1 March 2003
Hong Kong Jewellery Design Competition(HKTDC Jewellery, Vol 01,2003)
Hong Kong Jewellery Design Competition
In Harmony With Nature
Wong Chui Lin's winning ring, entitled "Flower", depicts a flower in bloom with its petals dancing in a light breeze. Sponsored by Chow Tai Fook Jewellery Co Ltd, Wong's creation triumphed in the ring category for items with retail prices at HK$20,000 or less.
"When the theme of the competition - Harmony of Colour - was first mentioned, my imagination was immediately triggered by beautiful flowers; their marvellous colours and passionate shapes when in full bloom," recalls Wong. "Moreover, I think both flowers and jewellery are related in the sense that both can bring joy and happiness to our simple lives."
To project a delicate yet elegant image, Wong used 84 pieces of gold and brown tone canary diamonds totalling 1.25 carats to encrust a spherical centre. This was topped with a dazzling white, round diamond of 0.25 carats, which echoes six other white diamonds totalling 0.47 carats that rest on the tip of six animated petals.
"The upper layer of petals, which are intricately designed so that it can move slightly, are made from 18K rose gold; while the lower layer is 18K white gold electroplated in black," explains Wong. "The 18K gold of the whole ring weighs 31 grams."
It took one month for Wong to conceptualise her universal image of a flower on paper, and nearly one-and-a-half months to produce the finished piece.
This is the latest in a string of prizes Wong has won in more than 15 years working for Chow Tai Fook Jewellery, including the same award in the inaugural Hong Kong Jewellery Design Competition when she entered a handmade necklace.
Fellow winner Simmy Chow went further afield in search of inspiration, the theme of the competition prompting her to consider outer space. "Harmony of Colour made me think of those mysterious rings of light which surround different planets," says Chow.
Entitled "Shuttle", the designer's entry won in the earrings category for retail items priced at HK$30,000 or less. The winning creation features a pair of stunningly modern earrings made up of trails of fine interlocking rings further linked by a number of beaded axes.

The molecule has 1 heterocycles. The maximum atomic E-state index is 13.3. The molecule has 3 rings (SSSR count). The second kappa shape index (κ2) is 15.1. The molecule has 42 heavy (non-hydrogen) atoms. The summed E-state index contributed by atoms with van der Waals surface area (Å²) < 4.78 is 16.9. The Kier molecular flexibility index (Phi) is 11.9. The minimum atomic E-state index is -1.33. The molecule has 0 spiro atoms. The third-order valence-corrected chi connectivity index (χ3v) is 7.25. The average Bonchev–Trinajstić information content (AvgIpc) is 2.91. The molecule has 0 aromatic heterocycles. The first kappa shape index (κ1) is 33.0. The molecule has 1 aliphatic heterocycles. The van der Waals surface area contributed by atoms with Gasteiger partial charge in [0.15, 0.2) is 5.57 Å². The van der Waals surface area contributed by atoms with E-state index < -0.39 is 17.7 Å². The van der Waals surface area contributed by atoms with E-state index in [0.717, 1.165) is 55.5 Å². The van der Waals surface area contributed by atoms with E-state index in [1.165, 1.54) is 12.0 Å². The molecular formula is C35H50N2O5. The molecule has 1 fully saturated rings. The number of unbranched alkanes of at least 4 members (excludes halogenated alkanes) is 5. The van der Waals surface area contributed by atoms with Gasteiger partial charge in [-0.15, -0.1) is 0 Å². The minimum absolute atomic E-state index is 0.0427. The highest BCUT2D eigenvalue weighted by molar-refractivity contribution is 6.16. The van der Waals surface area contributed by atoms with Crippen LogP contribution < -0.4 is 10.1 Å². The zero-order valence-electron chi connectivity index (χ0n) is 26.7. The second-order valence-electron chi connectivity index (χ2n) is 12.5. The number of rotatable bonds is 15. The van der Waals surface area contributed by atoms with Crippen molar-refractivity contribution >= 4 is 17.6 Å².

"The construction of the trail is deliberately designed in this way so that it moves as the wearer does, adding liveliness to the whole design," explains the young designer.
The rings are also thoughtfully designed so that they fall in descending size, which enhances the overall aesthetic appeal as well as achieving a lighter weight to aid movement.
Sponsored by Tse Sui Luen Jewellery Co Ltd, the earrings use two sparkling, round brilliant 0.15 carat diamonds on the top of the earring. The rings are made from 15.6s grams of 18K white gold and 8.8 grams of 18K yellow gold, providing a total weight of 24.4 grams.
Chow joined Tse Sui Luen Jewellery two years ago, having graduated from her jewellery design studies. "Sketching on paper is very different from making a real product," she admits. "For this pair of earrings, we tried and tried to achieve the desired movement of the trail, and production took a whole month."
The magnificence of the universe also inspired Winny Tsoi to design her "Halo" that won the other category section, which has no limit on retail price.
Sponsored by Luk Fook Jewellery & Goldsmith (HK) Co Ltd, Halo is a gorgeous set of three which comprises necklace, bracelet and ring made from a total of 152.65 grams of 18K yellow and white gold, encased with 859 pieces of dazzling yellow sapphire totalling 32.73 carats, and 179 pieces of sparkling white diamond adding another 3.34 carats.
"It's the harmony and peacefulness of a starry night, as well as the halo of galaxies which ignite these creations," says Tsoi. "The twinkling stars were transformed into the sapphires and white diamonds; it was a long process just choosing sapphires in different tones and lustres to resemble stars of different brightness."
The flexible strings of 18K yellow and silver gold that symbolise the halo posed another technical challenge. "It requires intricate workmanship to secure those protruding strings on both ends with the encrusted segment at the joining points," says the designer.
The whole set was finally accomplished in two months, and Tsoi was extremely satisfied with the result. "I think they look really grand in a whole set, ideal for special evening occasions yet also very wearable as separate pieces," exclaims Tsoi.
Though Tsoi is a relatively young designer, with less than two years' of working experience and solely at Luk Fook Jewellery & Goldsmith, the budding talent has already won three prizes at the Tahitian Pearl Design Trophy Contest organised by G.I.E. Perles de Tahiti in 2001.
Tsoi was also among the finalists in the necklace category of the 3rd Hong Kong Jewellery Design Competition and obviously has a bright future in a challenging and exciting field.
WRITTEN BY WINNIE HUI
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